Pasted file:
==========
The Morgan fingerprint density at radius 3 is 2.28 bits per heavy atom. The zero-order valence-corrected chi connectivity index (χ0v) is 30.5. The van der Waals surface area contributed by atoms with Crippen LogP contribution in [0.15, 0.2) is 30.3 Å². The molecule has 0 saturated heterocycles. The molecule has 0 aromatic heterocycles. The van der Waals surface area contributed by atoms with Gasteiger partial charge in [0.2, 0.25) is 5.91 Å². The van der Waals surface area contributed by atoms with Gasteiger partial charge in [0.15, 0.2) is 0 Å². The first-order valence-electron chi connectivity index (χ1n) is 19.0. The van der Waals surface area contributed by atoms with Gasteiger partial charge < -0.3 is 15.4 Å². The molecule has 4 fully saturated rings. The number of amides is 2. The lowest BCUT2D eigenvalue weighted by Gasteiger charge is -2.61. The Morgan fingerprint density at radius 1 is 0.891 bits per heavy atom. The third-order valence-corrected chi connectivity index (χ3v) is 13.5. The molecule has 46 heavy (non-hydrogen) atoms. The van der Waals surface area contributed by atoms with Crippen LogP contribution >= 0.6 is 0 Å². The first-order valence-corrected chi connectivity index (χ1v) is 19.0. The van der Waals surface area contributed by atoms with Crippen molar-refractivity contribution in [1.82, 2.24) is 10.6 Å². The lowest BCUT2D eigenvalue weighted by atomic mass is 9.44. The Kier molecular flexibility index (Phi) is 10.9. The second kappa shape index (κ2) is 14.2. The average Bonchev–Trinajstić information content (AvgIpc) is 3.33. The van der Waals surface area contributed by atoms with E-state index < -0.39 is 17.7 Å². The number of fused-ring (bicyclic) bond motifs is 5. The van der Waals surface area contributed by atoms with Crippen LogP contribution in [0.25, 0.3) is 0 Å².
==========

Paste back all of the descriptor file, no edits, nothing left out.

The Morgan fingerprint density at radius 3 is 2.28 bits per heavy atom. The zero-order valence-corrected chi connectivity index (χ0v) is 30.5. The van der Waals surface area contributed by atoms with Crippen LogP contribution in [0.15, 0.2) is 30.3 Å². The molecule has 0 saturated heterocycles. The molecule has 0 aromatic heterocycles. The van der Waals surface area contributed by atoms with Gasteiger partial charge in [0.2, 0.25) is 5.91 Å². The van der Waals surface area contributed by atoms with Gasteiger partial charge in [0.15, 0.2) is 0 Å². The first-order valence-electron chi connectivity index (χ1n) is 19.0. The van der Waals surface area contributed by atoms with Gasteiger partial charge < -0.3 is 15.4 Å². The molecule has 4 fully saturated rings. The number of amides is 2. The lowest BCUT2D eigenvalue weighted by Gasteiger charge is -2.61. The Morgan fingerprint density at radius 1 is 0.891 bits per heavy atom. The third-order valence-corrected chi connectivity index (χ3v) is 13.5. The molecule has 46 heavy (non-hydrogen) atoms. The van der Waals surface area contributed by atoms with Crippen LogP contribution >= 0.6 is 0 Å². The first-order valence-corrected chi connectivity index (χ1v) is 19.0. The van der Waals surface area contributed by atoms with Crippen molar-refractivity contribution in [1.82, 2.24) is 10.6 Å². The lowest BCUT2D eigenvalue weighted by atomic mass is 9.44. The Kier molecular flexibility index (Phi) is 10.9. The second kappa shape index (κ2) is 14.2. The average Bonchev–Trinajstić information content (AvgIpc) is 3.33. The van der Waals surface area contributed by atoms with E-state index < -0.39 is 17.7 Å². The number of fused-ring (bicyclic) bond motifs is 5. The van der Waals surface area contributed by atoms with Crippen LogP contribution in [0.25, 0.3) is 0 Å².